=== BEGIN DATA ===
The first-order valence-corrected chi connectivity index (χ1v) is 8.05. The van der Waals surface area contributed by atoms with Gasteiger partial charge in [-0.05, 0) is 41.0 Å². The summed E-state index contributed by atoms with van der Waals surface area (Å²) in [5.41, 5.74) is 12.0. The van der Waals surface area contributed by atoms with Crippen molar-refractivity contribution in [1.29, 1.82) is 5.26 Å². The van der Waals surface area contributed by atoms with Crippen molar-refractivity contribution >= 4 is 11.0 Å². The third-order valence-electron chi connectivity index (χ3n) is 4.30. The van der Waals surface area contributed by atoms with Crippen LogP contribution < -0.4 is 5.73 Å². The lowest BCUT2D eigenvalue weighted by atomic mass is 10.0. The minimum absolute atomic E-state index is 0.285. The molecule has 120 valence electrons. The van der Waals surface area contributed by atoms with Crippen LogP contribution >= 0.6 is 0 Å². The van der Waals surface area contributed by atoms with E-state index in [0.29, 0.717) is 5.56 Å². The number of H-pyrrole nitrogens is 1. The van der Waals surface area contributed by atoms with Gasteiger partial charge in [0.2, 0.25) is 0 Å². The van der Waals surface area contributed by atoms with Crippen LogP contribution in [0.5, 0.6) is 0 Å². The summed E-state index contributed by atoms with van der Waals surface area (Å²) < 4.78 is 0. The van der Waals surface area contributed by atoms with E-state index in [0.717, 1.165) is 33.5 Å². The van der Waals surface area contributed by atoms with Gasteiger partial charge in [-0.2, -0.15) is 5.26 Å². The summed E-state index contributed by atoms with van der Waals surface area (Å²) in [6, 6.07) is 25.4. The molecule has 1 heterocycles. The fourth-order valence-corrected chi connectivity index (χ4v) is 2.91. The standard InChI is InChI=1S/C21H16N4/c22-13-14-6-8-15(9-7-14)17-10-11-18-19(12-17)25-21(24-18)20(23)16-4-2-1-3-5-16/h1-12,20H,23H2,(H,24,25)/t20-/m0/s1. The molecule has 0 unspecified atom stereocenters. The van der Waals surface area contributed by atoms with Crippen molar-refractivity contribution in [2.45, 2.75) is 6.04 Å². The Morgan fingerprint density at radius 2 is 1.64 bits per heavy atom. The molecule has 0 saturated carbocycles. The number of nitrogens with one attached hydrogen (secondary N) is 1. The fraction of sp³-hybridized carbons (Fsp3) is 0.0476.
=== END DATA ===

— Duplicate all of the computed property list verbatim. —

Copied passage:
The first-order valence-corrected chi connectivity index (χ1v) is 8.05. The van der Waals surface area contributed by atoms with Gasteiger partial charge in [-0.05, 0) is 41.0 Å². The summed E-state index contributed by atoms with van der Waals surface area (Å²) in [5.41, 5.74) is 12.0. The van der Waals surface area contributed by atoms with Crippen molar-refractivity contribution in [1.29, 1.82) is 5.26 Å². The van der Waals surface area contributed by atoms with Crippen molar-refractivity contribution >= 4 is 11.0 Å². The third-order valence-electron chi connectivity index (χ3n) is 4.30. The van der Waals surface area contributed by atoms with Crippen LogP contribution < -0.4 is 5.73 Å². The lowest BCUT2D eigenvalue weighted by atomic mass is 10.0. The minimum absolute atomic E-state index is 0.285. The molecule has 120 valence electrons. The van der Waals surface area contributed by atoms with Crippen LogP contribution >= 0.6 is 0 Å². The van der Waals surface area contributed by atoms with E-state index in [0.29, 0.717) is 5.56 Å². The number of H-pyrrole nitrogens is 1. The van der Waals surface area contributed by atoms with Gasteiger partial charge in [0.2, 0.25) is 0 Å². The van der Waals surface area contributed by atoms with Crippen LogP contribution in [0.5, 0.6) is 0 Å². The summed E-state index contributed by atoms with van der Waals surface area (Å²) < 4.78 is 0. The van der Waals surface area contributed by atoms with E-state index in [0.717, 1.165) is 33.5 Å². The van der Waals surface area contributed by atoms with Gasteiger partial charge in [-0.2, -0.15) is 5.26 Å². The summed E-state index contributed by atoms with van der Waals surface area (Å²) in [6, 6.07) is 25.4. The molecule has 1 heterocycles. The fourth-order valence-corrected chi connectivity index (χ4v) is 2.91. The standard InChI is InChI=1S/C21H16N4/c22-13-14-6-8-15(9-7-14)17-10-11-18-19(12-17)25-21(24-18)20(23)16-4-2-1-3-5-16/h1-12,20H,23H2,(H,24,25)/t20-/m0/s1. The molecule has 0 unspecified atom stereocenters. The van der Waals surface area contributed by atoms with Crippen molar-refractivity contribution in [2.45, 2.75) is 6.04 Å². The Morgan fingerprint density at radius 2 is 1.64 bits per heavy atom. The molecule has 0 saturated carbocycles. The number of nitrogens with one attached hydrogen (secondary N) is 1. The fraction of sp³-hybridized carbons (Fsp3) is 0.0476.